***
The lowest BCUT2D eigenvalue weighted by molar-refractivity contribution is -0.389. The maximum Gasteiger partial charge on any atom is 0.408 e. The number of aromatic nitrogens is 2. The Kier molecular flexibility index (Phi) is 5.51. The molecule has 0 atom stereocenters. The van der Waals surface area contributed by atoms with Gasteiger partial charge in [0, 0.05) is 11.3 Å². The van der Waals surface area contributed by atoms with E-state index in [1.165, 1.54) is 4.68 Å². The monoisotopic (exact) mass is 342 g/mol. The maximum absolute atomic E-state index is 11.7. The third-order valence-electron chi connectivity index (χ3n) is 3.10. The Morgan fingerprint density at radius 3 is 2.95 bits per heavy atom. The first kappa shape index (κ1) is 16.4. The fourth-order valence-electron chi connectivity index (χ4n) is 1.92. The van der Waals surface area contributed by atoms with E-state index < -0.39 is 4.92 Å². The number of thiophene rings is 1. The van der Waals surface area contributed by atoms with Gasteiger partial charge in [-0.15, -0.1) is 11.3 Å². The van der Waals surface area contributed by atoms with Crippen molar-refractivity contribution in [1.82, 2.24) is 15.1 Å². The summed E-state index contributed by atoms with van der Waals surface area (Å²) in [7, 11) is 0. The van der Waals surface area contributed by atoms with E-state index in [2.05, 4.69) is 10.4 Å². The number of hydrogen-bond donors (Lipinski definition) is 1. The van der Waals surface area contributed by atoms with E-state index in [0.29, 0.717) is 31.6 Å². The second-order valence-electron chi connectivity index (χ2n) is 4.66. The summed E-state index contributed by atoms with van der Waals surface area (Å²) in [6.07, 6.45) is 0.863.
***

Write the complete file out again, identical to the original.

The lowest BCUT2D eigenvalue weighted by molar-refractivity contribution is -0.389. The maximum Gasteiger partial charge on any atom is 0.408 e. The number of aromatic nitrogens is 2. The Kier molecular flexibility index (Phi) is 5.51. The molecule has 0 atom stereocenters. The van der Waals surface area contributed by atoms with Gasteiger partial charge in [0, 0.05) is 11.3 Å². The van der Waals surface area contributed by atoms with E-state index in [1.165, 1.54) is 4.68 Å². The monoisotopic (exact) mass is 342 g/mol. The maximum absolute atomic E-state index is 11.7. The third-order valence-electron chi connectivity index (χ3n) is 3.10. The Morgan fingerprint density at radius 3 is 2.95 bits per heavy atom. The first kappa shape index (κ1) is 16.4. The fourth-order valence-electron chi connectivity index (χ4n) is 1.92. The van der Waals surface area contributed by atoms with E-state index < -0.39 is 4.92 Å². The number of thiophene rings is 1. The van der Waals surface area contributed by atoms with Gasteiger partial charge in [-0.15, -0.1) is 11.3 Å². The van der Waals surface area contributed by atoms with Crippen molar-refractivity contribution in [1.82, 2.24) is 15.1 Å². The summed E-state index contributed by atoms with van der Waals surface area (Å²) in [7, 11) is 0. The van der Waals surface area contributed by atoms with E-state index in [2.05, 4.69) is 10.4 Å². The number of hydrogen-bond donors (Lipinski definition) is 1. The van der Waals surface area contributed by atoms with E-state index in [0.29, 0.717) is 31.6 Å². The second-order valence-electron chi connectivity index (χ2n) is 4.66. The summed E-state index contributed by atoms with van der Waals surface area (Å²) in [6.07, 6.45) is 0.863.